called a friend in the city. This friend advised him to call the police,
which Gokham H. did.

When the police arrived a few minutes later, the victims were still
alive. The police demanded that the criminals open the door, at which
they slit the throats of the victims. When the police forced the door
and stormed the office, they found Aydin and Geske already dead. Yuksel
was still alive and was rushed to a local hospital. In spite of
emergency surgery and 51 units of blood, he died of his numerous and
massive knife wounds.

The autopsy reports lead to the following picture: The bodies were
covered with about 156 knife wounds in the pelvis area, lower body,
anus, abdomen, and back. Their fingertips had been sliced repeatedly;
and they had massive slashes on their necks which severed the windpipe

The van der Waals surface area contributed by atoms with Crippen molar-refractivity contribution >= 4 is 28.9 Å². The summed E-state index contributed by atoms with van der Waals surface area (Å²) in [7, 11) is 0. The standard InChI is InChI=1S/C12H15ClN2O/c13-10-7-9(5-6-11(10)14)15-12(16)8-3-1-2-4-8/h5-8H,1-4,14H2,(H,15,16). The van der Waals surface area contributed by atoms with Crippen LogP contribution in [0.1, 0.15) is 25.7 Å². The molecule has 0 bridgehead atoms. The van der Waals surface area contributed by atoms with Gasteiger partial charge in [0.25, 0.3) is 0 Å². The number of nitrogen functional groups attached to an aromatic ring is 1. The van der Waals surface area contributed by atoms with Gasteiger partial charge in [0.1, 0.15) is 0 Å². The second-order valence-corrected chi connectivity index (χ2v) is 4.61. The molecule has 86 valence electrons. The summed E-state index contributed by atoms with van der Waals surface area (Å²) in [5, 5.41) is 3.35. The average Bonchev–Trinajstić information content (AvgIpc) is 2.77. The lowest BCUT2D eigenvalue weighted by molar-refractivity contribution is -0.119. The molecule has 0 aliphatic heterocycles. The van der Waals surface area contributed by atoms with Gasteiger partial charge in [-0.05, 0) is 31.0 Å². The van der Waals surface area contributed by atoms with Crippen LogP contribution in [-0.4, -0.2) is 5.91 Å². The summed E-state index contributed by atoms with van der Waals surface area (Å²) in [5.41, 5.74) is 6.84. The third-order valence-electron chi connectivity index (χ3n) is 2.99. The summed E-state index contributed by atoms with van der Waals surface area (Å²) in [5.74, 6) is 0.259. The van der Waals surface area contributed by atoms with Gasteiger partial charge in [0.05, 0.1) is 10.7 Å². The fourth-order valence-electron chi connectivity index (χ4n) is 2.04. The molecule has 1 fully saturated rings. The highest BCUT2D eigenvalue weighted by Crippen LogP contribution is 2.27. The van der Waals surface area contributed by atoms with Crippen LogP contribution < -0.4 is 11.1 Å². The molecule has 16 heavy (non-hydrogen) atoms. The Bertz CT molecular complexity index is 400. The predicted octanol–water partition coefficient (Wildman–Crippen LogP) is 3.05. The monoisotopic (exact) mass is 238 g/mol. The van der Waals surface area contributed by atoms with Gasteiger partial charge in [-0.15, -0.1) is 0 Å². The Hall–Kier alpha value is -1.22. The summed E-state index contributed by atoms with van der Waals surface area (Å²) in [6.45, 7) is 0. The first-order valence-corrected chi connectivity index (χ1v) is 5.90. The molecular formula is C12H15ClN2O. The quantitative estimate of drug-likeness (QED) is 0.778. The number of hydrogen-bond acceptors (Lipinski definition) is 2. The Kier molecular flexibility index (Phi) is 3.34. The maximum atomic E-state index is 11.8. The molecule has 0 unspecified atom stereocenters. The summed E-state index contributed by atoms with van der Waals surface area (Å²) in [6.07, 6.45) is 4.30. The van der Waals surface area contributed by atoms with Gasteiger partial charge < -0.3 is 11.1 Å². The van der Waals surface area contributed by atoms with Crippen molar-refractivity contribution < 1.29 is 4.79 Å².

and oesophagus.

The distinctively ritual manner of the murder, particularly the slicing
of fingertips, is convincing observers of the consciously religious
motivation of the assassins. The perpetrators seem to have been
following the instructions of Sure 8:12, from the Koran. There it says
(in the Rudi Paret German translation of the Koran), "I will strike
terror into the hearts of unbelievers. Flay their necks (with a sword)
and strike every finger." The last half of the sentence is translated
in even more striking terms in some versions. In the Rassoul and Zaidan
translation it says, "chop off every finger;" the Azhar and Ahmadeyya
translation says, "chop off every finger tip."

Three of the attackers were arrested directly in the office, where the
attack was occurring; two tried to escape by climbing down an external